Pasadena Environmental Group Behind Drive to Extend California's Low Carbon Fuel Standards

Published : Wednesday, May 17, 2017 | 5:13 AM

Pasadena-based Calstart, a member-supported nonprofit founded in 1992 to “jumpstart” the clean transportation industry in California, is leading over 150 businesses and industry groups in a campaign to continue to support the state’s Low Carbon Fuel Standard (Low Carbon Fuel Standard), which requires the oil industry to gradually reduce the carbon-intensity of gasoline and diesel by 10 percent by 2020.

Through Calstart’s initiative, a total of 155 vehicle fleet operators, vehicle manufacturers, fuel producers, and industry groups wrote Governor Gerry Brown, Senate President pro Tempore Kevin de León, and Assembly Speaker Anthony Rendon to attempt to convince them that Low Carbon Fuel Standard will remain “a critical policy tool to drive California’s transition to clean, low-carbon fuel and vehicle technologies in the future.”

The letter was sent last week as California lawmakers began to consider options to extend the state’s landmark climate change laws to 2030 and beyond. The California Air Resources Board (CARB) is scheduled to meet in June and decide on an extension of Low Carbon Fuel Standard.

Calstart policy director Ryan Schuchard said the letter was also sent to members of the California Air Resources Board (CARB) which enforces the reduction of greenhouse gases..

In a press release May 11, Calstart said the letter demonstrates the depth and breadth of business support for the Low Carbon Fuel Standard, which it said creates jobs and rewards innovation while slashing greenhouse gas emissions and improving air quality.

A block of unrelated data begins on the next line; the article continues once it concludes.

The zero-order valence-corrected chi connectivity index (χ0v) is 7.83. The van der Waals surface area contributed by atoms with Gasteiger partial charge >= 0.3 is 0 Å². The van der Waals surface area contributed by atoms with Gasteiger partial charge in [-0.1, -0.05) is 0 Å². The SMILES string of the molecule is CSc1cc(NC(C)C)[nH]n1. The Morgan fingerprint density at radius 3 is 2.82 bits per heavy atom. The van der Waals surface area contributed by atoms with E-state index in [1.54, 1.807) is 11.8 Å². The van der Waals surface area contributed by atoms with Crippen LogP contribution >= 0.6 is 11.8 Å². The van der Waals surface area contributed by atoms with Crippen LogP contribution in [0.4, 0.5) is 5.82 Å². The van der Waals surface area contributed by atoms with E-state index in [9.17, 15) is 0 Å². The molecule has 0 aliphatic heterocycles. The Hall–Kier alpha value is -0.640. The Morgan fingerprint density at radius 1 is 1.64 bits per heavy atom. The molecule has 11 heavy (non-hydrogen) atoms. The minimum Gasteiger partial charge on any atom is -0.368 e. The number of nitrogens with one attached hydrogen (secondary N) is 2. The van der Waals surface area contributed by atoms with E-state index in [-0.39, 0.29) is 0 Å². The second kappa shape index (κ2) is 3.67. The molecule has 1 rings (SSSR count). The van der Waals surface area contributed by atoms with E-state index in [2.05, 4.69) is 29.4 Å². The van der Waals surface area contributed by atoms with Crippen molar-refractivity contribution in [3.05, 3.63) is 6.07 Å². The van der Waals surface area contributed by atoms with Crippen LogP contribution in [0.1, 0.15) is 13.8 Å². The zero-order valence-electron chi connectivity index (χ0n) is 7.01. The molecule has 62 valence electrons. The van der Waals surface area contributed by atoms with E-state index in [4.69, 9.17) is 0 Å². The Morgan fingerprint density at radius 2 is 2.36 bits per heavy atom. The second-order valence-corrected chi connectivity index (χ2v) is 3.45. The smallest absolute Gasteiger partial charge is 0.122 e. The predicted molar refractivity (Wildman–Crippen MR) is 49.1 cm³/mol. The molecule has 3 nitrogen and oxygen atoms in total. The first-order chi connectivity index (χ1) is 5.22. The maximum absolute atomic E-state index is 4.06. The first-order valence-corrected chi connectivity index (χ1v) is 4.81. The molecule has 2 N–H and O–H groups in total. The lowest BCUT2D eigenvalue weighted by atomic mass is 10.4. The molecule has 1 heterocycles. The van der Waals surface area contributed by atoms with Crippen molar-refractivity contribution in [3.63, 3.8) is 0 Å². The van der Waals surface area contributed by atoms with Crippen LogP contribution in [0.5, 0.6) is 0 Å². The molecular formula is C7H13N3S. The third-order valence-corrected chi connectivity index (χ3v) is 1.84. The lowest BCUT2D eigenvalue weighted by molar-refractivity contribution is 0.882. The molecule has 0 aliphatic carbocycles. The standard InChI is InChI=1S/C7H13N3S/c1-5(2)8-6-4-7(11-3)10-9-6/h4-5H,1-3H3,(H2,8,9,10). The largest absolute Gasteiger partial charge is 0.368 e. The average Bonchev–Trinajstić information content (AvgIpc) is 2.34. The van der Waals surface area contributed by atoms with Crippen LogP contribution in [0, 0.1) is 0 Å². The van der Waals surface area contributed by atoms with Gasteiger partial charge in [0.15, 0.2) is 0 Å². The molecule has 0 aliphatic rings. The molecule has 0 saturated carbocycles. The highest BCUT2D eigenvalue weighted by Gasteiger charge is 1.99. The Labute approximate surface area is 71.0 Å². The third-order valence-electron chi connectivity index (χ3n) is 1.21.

Calstart said in just five years – from 2011 to 2016 – the Low Carbon Fuel Standard has helped inspire a 57 percent increase in the use of clean fuels in California. More than 300 companies in the clean transportation technology industry now employ more than 25,000 workers in California, Calstart showed in a 2016 report.

“The Low Carbon Fuel Standard is spurring the growth of a cleaner fuels industry and creating new jobs in California,” said John Boesel, Calstart president and CEO. “We have been seeing a steady expansion of the low carbon fuels industry in California. The Low Carbon Fuel Standard is working and should be continued and strengthened.”

The Calstart campaign comes at a time when the Trump administration is planning to cut funding for the U.S. Environmental Protection Agency (EPA) and eliminate the federal Diesel Emissions Reduction Act (DERA) which allows grants to companies seeking to swap out old diesel engines for newer, cleaner-burning models.

California has received the largest share of DERA’s grant money awarded between 2008 and 2015, according to data from the Diesel Technology Forum in Washington, D.C.

In the letter last week, the signatories lauded the Low Carbon Fuel Standard because “it provides the incentives needed to invest in new clean vehicle and fuel technologies today in order to bring down the costs for all Californians in the future.”

Because of Low Carbon Fuel Standard, over 20 low-carbon fuel plants have sprouted across the state, with additional facilities being planned. Investments in clean fuel production have reached over $1.6 billion since 2011, the letter said.

“The Low Carbon Fuel Standard is needed to ensure that California fulfills its statutorily-mandated greenhouse gas emission reduction targets,” the letter said. “But as our experiences show, the Low Carbon Fuel Standard is foremost an economic development engine. The Low Carbon Fuel Standard promotes competition by rewarding all technologies that deliver low-carbon energy for transportation, and the policy is creating innovation for California across a range of industries, including biodiesel, biomethane, dimethyl ether, ethanol, hydrogen, next generation biofuels, renewable natural gas, and vehicle electrification.”

The signatories also noted that the Low Carbon Fuel Standard has been a vital tool for bringing clean, low carbon transportation to the state’s disadvantaged communities and has improved the air quality in areas like the San Joaquin Valley and the South Coast Air Basin, two regions that suffer from the nation’s worst air quality.

The policy has already helped California avert 26 million tons of carbon pollution and $2 billion in avoided public health impacts, they said.

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